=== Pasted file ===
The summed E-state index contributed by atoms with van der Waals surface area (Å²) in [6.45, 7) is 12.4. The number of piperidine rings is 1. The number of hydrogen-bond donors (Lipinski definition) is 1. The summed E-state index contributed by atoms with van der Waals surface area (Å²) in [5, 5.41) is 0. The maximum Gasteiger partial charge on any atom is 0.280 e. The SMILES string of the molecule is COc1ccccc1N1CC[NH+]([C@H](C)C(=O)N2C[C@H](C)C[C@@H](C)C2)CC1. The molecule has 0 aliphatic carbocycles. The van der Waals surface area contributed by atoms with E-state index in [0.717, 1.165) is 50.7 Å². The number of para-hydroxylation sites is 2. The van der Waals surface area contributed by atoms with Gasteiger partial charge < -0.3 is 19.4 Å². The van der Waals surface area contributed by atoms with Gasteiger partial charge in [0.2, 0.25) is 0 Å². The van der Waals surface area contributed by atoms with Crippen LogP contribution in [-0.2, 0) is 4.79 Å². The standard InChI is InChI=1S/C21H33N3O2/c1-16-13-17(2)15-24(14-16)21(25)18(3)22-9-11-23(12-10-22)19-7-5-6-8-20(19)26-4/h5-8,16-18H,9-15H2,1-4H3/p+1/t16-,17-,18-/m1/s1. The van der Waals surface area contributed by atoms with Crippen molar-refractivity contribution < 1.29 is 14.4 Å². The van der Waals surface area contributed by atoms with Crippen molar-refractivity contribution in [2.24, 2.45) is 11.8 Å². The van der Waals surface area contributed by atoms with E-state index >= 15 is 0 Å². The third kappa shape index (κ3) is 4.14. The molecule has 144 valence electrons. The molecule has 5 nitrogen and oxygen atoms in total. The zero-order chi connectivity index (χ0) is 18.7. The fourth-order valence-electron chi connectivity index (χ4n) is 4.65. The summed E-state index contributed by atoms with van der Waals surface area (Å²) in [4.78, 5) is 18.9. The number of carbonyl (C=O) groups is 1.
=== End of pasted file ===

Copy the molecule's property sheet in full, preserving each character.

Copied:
The summed E-state index contributed by atoms with van der Waals surface area (Å²) in [6.45, 7) is 12.4. The number of piperidine rings is 1. The number of hydrogen-bond donors (Lipinski definition) is 1. The summed E-state index contributed by atoms with van der Waals surface area (Å²) in [5, 5.41) is 0. The maximum Gasteiger partial charge on any atom is 0.280 e. The SMILES string of the molecule is COc1ccccc1N1CC[NH+]([C@H](C)C(=O)N2C[C@H](C)C[C@@H](C)C2)CC1. The molecule has 0 aliphatic carbocycles. The van der Waals surface area contributed by atoms with E-state index in [0.717, 1.165) is 50.7 Å². The number of para-hydroxylation sites is 2. The van der Waals surface area contributed by atoms with Gasteiger partial charge < -0.3 is 19.4 Å². The van der Waals surface area contributed by atoms with Gasteiger partial charge in [0.2, 0.25) is 0 Å². The van der Waals surface area contributed by atoms with Crippen LogP contribution in [-0.2, 0) is 4.79 Å². The standard InChI is InChI=1S/C21H33N3O2/c1-16-13-17(2)15-24(14-16)21(25)18(3)22-9-11-23(12-10-22)19-7-5-6-8-20(19)26-4/h5-8,16-18H,9-15H2,1-4H3/p+1/t16-,17-,18-/m1/s1. The van der Waals surface area contributed by atoms with Crippen molar-refractivity contribution < 1.29 is 14.4 Å². The van der Waals surface area contributed by atoms with Crippen molar-refractivity contribution in [2.24, 2.45) is 11.8 Å². The van der Waals surface area contributed by atoms with E-state index >= 15 is 0 Å². The third kappa shape index (κ3) is 4.14. The molecule has 144 valence electrons. The molecule has 5 nitrogen and oxygen atoms in total. The zero-order chi connectivity index (χ0) is 18.7. The fourth-order valence-electron chi connectivity index (χ4n) is 4.65. The summed E-state index contributed by atoms with van der Waals surface area (Å²) in [4.78, 5) is 18.9. The number of carbonyl (C=O) groups is 1.